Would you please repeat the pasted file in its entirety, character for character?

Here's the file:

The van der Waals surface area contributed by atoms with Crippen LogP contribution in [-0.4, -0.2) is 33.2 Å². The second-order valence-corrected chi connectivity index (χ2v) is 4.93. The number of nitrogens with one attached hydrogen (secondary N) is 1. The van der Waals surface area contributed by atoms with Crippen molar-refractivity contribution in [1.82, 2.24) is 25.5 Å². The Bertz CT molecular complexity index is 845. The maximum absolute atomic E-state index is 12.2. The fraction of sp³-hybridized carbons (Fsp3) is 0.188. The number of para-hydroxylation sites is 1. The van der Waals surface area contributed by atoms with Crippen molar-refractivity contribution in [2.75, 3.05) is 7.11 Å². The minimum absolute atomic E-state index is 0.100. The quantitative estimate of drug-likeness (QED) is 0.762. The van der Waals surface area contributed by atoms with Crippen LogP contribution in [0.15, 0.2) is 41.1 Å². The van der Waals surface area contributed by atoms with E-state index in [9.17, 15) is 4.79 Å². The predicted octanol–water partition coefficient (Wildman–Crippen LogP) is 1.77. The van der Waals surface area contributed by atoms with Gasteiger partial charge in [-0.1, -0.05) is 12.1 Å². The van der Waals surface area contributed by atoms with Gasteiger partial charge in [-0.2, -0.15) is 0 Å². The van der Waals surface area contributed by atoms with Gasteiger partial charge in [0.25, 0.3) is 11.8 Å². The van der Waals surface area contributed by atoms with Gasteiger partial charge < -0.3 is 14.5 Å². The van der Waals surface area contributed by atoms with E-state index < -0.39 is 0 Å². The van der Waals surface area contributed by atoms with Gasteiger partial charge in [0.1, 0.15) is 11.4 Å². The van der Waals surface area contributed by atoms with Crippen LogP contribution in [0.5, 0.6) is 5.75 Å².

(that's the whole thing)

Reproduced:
The van der Waals surface area contributed by atoms with Crippen LogP contribution in [-0.4, -0.2) is 33.2 Å². The second-order valence-corrected chi connectivity index (χ2v) is 4.93. The number of nitrogens with one attached hydrogen (secondary N) is 1. The van der Waals surface area contributed by atoms with Crippen molar-refractivity contribution in [1.82, 2.24) is 25.5 Å². The Bertz CT molecular complexity index is 845. The maximum absolute atomic E-state index is 12.2. The fraction of sp³-hybridized carbons (Fsp3) is 0.188. The number of para-hydroxylation sites is 1. The van der Waals surface area contributed by atoms with Crippen molar-refractivity contribution in [2.75, 3.05) is 7.11 Å². The minimum absolute atomic E-state index is 0.100. The quantitative estimate of drug-likeness (QED) is 0.762. The van der Waals surface area contributed by atoms with Crippen LogP contribution in [0.15, 0.2) is 41.1 Å². The van der Waals surface area contributed by atoms with E-state index in [9.17, 15) is 4.79 Å². The predicted octanol–water partition coefficient (Wildman–Crippen LogP) is 1.77. The van der Waals surface area contributed by atoms with Gasteiger partial charge in [-0.1, -0.05) is 12.1 Å². The van der Waals surface area contributed by atoms with Gasteiger partial charge in [-0.2, -0.15) is 0 Å². The van der Waals surface area contributed by atoms with Gasteiger partial charge in [0.25, 0.3) is 11.8 Å². The van der Waals surface area contributed by atoms with Gasteiger partial charge < -0.3 is 14.5 Å². The van der Waals surface area contributed by atoms with E-state index < -0.39 is 0 Å². The van der Waals surface area contributed by atoms with Gasteiger partial charge in [0.1, 0.15) is 11.4 Å². The van der Waals surface area contributed by atoms with Crippen LogP contribution in [0.5, 0.6) is 5.75 Å².